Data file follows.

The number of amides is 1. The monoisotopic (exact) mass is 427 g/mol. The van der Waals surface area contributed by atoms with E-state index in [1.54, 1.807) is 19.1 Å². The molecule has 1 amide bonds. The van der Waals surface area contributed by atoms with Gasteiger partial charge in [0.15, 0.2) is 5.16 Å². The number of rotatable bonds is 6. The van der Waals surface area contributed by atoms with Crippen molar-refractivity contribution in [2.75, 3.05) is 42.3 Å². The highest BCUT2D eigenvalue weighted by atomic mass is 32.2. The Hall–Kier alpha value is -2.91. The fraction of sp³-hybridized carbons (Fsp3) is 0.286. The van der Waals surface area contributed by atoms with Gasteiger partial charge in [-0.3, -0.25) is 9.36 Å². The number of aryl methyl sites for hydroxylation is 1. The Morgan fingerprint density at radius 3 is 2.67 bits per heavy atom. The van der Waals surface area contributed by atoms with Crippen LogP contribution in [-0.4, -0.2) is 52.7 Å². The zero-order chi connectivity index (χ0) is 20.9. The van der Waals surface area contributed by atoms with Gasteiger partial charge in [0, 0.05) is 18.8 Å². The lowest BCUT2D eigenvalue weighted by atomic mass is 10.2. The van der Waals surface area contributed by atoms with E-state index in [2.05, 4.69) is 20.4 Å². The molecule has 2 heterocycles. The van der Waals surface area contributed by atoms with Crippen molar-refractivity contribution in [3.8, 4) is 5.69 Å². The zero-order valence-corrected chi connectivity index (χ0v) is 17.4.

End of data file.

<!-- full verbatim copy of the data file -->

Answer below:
The number of amides is 1. The monoisotopic (exact) mass is 427 g/mol. The van der Waals surface area contributed by atoms with E-state index in [1.54, 1.807) is 19.1 Å². The molecule has 1 amide bonds. The van der Waals surface area contributed by atoms with Gasteiger partial charge in [0.15, 0.2) is 5.16 Å². The number of rotatable bonds is 6. The van der Waals surface area contributed by atoms with Crippen molar-refractivity contribution in [2.75, 3.05) is 42.3 Å². The highest BCUT2D eigenvalue weighted by atomic mass is 32.2. The Hall–Kier alpha value is -2.91. The fraction of sp³-hybridized carbons (Fsp3) is 0.286. The van der Waals surface area contributed by atoms with Gasteiger partial charge in [-0.3, -0.25) is 9.36 Å². The number of aryl methyl sites for hydroxylation is 1. The Morgan fingerprint density at radius 3 is 2.67 bits per heavy atom. The van der Waals surface area contributed by atoms with Crippen LogP contribution in [-0.4, -0.2) is 52.7 Å². The zero-order chi connectivity index (χ0) is 20.9. The van der Waals surface area contributed by atoms with Gasteiger partial charge in [0, 0.05) is 18.8 Å². The lowest BCUT2D eigenvalue weighted by atomic mass is 10.2. The van der Waals surface area contributed by atoms with E-state index in [2.05, 4.69) is 20.4 Å². The molecule has 2 heterocycles. The van der Waals surface area contributed by atoms with Crippen molar-refractivity contribution in [3.8, 4) is 5.69 Å². The zero-order valence-corrected chi connectivity index (χ0v) is 17.4.